Both the widespread use of screening mammography and emphasis on breast conservation have raised many questions regarding the clinical and therapeutic management of multicentric mammary carcinoma (MMC). MMC has been postulated to be either a clonal proliferation of a single mammary carcinoma or multiple independent synchronous primary tumors in the same breast. The goal of the current study was to evaluate the histologic features and immunohistochemical profile of MMC. We also compared the clinical outcomes of the patients in the current study with stage-matched and treatment-matched groups of patients with unicentric mammary carcinoma.
The authors studied 32 patients with T1-T2, N0-1, M0 multicentric invasive mammary carcinomas diagnosed between 1983–1988 and treated at The University of Texas M. D. Anderson Cancer Center. The histologic features of each tumor (including tumor type, nuclear grade, presence of in situ carcinoma, pattern of in situ carcinoma, and lymphovascular invasion) were evaluated. The authors performed immunohistochemical analysis of estrogen receptor (ER), progesterone receptor (PR), HER-2/neu, and Ki-67 in 25 cases, including 14 from which > 1 tumor was available to perform comparative immunohistochemical analysis. The clinical parameters of each case were compared with those of the unicentric breast carcinoma controls.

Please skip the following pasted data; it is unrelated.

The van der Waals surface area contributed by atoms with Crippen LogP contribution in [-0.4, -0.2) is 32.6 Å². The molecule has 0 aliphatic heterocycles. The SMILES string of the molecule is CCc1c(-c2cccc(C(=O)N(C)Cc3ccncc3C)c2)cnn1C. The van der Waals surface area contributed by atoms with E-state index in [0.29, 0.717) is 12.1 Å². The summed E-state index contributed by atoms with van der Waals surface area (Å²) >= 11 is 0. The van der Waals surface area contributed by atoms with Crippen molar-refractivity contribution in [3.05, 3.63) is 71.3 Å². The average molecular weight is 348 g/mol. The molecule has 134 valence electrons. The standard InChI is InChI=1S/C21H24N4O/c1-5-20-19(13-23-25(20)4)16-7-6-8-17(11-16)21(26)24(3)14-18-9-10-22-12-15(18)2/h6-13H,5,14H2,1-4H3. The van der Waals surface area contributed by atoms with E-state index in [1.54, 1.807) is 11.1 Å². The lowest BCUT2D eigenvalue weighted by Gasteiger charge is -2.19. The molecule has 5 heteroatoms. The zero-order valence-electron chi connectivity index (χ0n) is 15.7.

The median age of the patients with MMC was 45 years (range, 28–69 years). Twelve patients had a family history of breast carcinoma (37.5%). The maximum tumor dimension ranged from 0.2–3.2 cm in the index lesion (median, 2.0 cm) and 0.1–2.5 cm in the second lesion (median, 0.9 cm). Twelve patients were clinically classified as having Stage I disease and 20 patients were considered to have Stage II disease at the time of presentation. Follow-up data were available for all the patients and follow-up ranged from 4.5–16 years (median, 6 years). The disease-free survival was 84% at 5 years and 73% at 10 years in the MMC patients and 78% and 70%, respectively, in patients with unicentric breast carcinoma (P = 0.4368). Histologically, 24 of the multicentric tumors were found to be infiltrating ductal tumors and 8 were found to be infiltrating lobular carcinomas. The nipple was involved in 10 cases. The histology of the multicentric invasive tumor was nearly identical in 31 cases (97%). Approximately 72% of the cases had in situ carcinoma in both tumors and 44% had lymphovascular invasion. Comparative immunohistochemical analysis of separate tumors was equivalent with regard to ER, PR, and HER-2/neu. The quantitative immunohistochemical staining for the proliferative marker Ki-67 differed between tumors in two cases.
The near-identical morphologic and immunohistochemical patterns in the MMC cases in the current study support the hypothesis that early-stage synchronous tumors are a clonal proliferation of a single mammary carcinoma. Furthermore, the results of the current study support evaluating prognostic markers in only one tumor per MMC patient. There was no appreciable difference in the disease-free survival of patients with unicentric and multicentric breast carcinoma. Cancer 2002;94:1910–6. © 2002 American Cancer Society.